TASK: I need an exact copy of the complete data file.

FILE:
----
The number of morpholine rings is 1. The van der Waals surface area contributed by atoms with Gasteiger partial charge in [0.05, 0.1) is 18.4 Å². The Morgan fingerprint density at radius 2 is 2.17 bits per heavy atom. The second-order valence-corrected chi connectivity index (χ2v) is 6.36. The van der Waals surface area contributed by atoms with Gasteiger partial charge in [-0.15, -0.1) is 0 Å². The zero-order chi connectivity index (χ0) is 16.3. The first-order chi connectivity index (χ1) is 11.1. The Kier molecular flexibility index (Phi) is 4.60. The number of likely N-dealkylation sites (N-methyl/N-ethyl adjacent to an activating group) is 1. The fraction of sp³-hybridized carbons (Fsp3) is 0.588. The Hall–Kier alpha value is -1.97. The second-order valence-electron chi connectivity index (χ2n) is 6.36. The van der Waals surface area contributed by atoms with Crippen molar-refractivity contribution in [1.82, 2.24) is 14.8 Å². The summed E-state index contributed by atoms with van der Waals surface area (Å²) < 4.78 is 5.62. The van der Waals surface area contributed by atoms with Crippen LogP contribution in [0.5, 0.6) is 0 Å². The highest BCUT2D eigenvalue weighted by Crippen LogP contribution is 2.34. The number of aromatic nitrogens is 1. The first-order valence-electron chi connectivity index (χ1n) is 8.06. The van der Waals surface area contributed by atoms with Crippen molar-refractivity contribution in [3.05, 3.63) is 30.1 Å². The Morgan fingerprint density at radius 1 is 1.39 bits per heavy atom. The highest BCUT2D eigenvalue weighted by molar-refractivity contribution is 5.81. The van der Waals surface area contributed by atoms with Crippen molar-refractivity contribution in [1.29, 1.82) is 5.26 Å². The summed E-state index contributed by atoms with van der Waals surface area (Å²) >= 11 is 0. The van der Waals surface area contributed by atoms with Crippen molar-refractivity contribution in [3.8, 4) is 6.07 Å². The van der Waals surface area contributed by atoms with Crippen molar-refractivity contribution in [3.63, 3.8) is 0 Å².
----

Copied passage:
The number of morpholine rings is 1. The van der Waals surface area contributed by atoms with Gasteiger partial charge in [0.05, 0.1) is 18.4 Å². The Morgan fingerprint density at radius 2 is 2.17 bits per heavy atom. The second-order valence-corrected chi connectivity index (χ2v) is 6.36. The van der Waals surface area contributed by atoms with Gasteiger partial charge in [-0.15, -0.1) is 0 Å². The zero-order chi connectivity index (χ0) is 16.3. The first-order chi connectivity index (χ1) is 11.1. The Kier molecular flexibility index (Phi) is 4.60. The number of likely N-dealkylation sites (N-methyl/N-ethyl adjacent to an activating group) is 1. The fraction of sp³-hybridized carbons (Fsp3) is 0.588. The Hall–Kier alpha value is -1.97. The second-order valence-electron chi connectivity index (χ2n) is 6.36. The van der Waals surface area contributed by atoms with Crippen molar-refractivity contribution in [1.82, 2.24) is 14.8 Å². The summed E-state index contributed by atoms with van der Waals surface area (Å²) < 4.78 is 5.62. The van der Waals surface area contributed by atoms with Crippen LogP contribution in [0.5, 0.6) is 0 Å². The highest BCUT2D eigenvalue weighted by Crippen LogP contribution is 2.34. The number of aromatic nitrogens is 1. The first-order valence-electron chi connectivity index (χ1n) is 8.06. The van der Waals surface area contributed by atoms with Crippen molar-refractivity contribution in [3.05, 3.63) is 30.1 Å². The Morgan fingerprint density at radius 1 is 1.39 bits per heavy atom. The highest BCUT2D eigenvalue weighted by molar-refractivity contribution is 5.81. The van der Waals surface area contributed by atoms with Crippen molar-refractivity contribution in [1.29, 1.82) is 5.26 Å². The summed E-state index contributed by atoms with van der Waals surface area (Å²) >= 11 is 0. The van der Waals surface area contributed by atoms with Crippen molar-refractivity contribution in [3.8, 4) is 6.07 Å². The van der Waals surface area contributed by atoms with Crippen molar-refractivity contribution in [3.63, 3.8) is 0 Å².